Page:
All-weather LoC fence in Kashmir: Experts to visit border soon

All-weather LoC fence in Kashmir: Experts to visit border soon

All-weather LoC fence in Kashmir: Experts to visit border soon

 With an aim to achieve zero- infiltration, the Centre will soon send a group of experts to Line of Control (LoC) ahead of onset of the harsh winter to give a feasibility report on erection of an all-weather fence that can withstand even heavy snowfall in the area.

During the recent visit of Union Home Minister Sushilkumar Shinde to Kashmir Valley, detailed discussions took place on construction of a permanent fence along the LoC, where each year 83 km of fencing is damaged due to snowfall or avalanches, official sources said today.

Out of the 740 km long stretch of LoC, India has built fence along 550 km, work on which was completed in 2004.

However, due to repeated damage to fence by heavy snow, terrorists from across the border used to take advantage and infiltrate into the Valley.

As per the proposal, a brain child of Director General of Jammu and Kashmir Police Ashok Prasad, the Union Home Ministry will send a team of experts comprising civil engineers from reputed institutions to the LoC to carry out a detailed feasibility study of erecting a permanent fence, the sources said.

During the first phase, the Centre plans to seal nearly 40 routes which have traditionally been used by terrorists to infiltrate into the Valley and these are mainly in North Kashmir areas like Kupwara, Gurez, Uri and Keran and Doda district of Jammu region.

Every year nearly 83 km of the fencing along the LoC especially in North Kashmir's Gurez, Karnah, Kupwara and Gulmarg sectors is damaged which allows militants to infiltrate into the Kashmir Valley and other parts of the state, the sources said.

They said the team of experts also comprising officials from Indian Meteorological Department would also identify highly avalanche prone areas after taking into account average snowfall for the last one decade.

After working on the feasibility, the experts would submit a report to the Union Home
Ministry which will take the plan to Cabinet Committee of Security (CCS), the highest decision making body on security affairs, the sources said.

They said this would also lessen the recurring expenses on repair of the fencing every year after making a one time investment in erection of the fence.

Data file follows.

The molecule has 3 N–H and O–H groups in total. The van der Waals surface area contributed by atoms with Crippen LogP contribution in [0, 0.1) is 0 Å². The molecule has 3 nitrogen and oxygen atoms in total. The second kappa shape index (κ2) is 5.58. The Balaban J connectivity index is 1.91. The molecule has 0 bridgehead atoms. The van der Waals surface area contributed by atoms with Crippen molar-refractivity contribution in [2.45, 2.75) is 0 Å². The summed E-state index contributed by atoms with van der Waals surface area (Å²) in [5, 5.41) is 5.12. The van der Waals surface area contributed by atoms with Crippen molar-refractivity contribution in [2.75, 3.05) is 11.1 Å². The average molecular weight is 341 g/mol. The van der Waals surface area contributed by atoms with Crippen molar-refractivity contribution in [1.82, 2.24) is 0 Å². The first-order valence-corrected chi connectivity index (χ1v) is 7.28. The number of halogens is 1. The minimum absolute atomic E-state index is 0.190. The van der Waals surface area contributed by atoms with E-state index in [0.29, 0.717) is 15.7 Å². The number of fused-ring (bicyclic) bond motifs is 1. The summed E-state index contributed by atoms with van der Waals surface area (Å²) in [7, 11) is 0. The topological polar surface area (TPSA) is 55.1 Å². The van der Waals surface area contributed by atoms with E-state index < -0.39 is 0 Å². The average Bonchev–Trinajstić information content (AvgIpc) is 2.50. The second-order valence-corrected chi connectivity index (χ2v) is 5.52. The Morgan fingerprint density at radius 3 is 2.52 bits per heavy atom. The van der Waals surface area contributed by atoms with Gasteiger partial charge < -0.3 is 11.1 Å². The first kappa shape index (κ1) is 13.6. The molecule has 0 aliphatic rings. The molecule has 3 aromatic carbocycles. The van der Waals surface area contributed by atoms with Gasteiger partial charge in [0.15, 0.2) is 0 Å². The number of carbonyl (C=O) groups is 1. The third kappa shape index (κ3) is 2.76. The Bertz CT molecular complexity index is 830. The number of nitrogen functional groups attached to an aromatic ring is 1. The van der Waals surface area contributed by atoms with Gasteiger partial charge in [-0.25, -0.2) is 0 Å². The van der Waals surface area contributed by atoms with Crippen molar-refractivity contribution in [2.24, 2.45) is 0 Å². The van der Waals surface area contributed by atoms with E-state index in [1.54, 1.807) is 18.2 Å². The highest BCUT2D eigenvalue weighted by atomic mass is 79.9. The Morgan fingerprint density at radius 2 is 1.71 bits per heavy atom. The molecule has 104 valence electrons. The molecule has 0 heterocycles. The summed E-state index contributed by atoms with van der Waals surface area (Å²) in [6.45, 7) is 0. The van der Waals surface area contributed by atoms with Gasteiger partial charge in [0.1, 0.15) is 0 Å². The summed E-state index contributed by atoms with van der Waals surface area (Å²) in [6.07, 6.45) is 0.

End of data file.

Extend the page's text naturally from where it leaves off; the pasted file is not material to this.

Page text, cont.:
During one of the presentations, officials from the Union Home Ministry were shown pillars along the famous Gandola cable car in Gulmarg which can withstand all weather conditions and a suggestion was made to have a similar mechanism along the LoC, the sources said.

They said the army highlighted that in case of permanent fencing, some of the villages in North Kashmir would fall outside it, raising concern among the people.

However, the civilian administration opined that a gate could be constructed at places which would be exclusively open for the movement of the people of this area.

Army had earlier objected even to the fencing of border in early 2000, which was mooted by Prasad during his tenure in the Home Ministry, but had to fall in line after the then government gave a go ahead.

The present fencing consists of double-row of fencing and concertina wire which is electrified and connected to a network of motion sensors, thermal imaging devices, lighting systems and alarms.

They act as "fast alert signals" to the troops who can be activated to ambush the infiltrators trying to sneak in.

The fencing of the LoC in Kashmir region and Jammu was completed in late 2004 and the security forces found the level of infiltration dropping down drastically.

Pakistan, at that point, had criticised the construction of the fence saying it violated both bilateral accords and relevant United Nations resolutions on the region but found no takers for it concerns.

The European Union supported India's stand calling the fencing as "improvement in technical means to control terrorists' infiltration".

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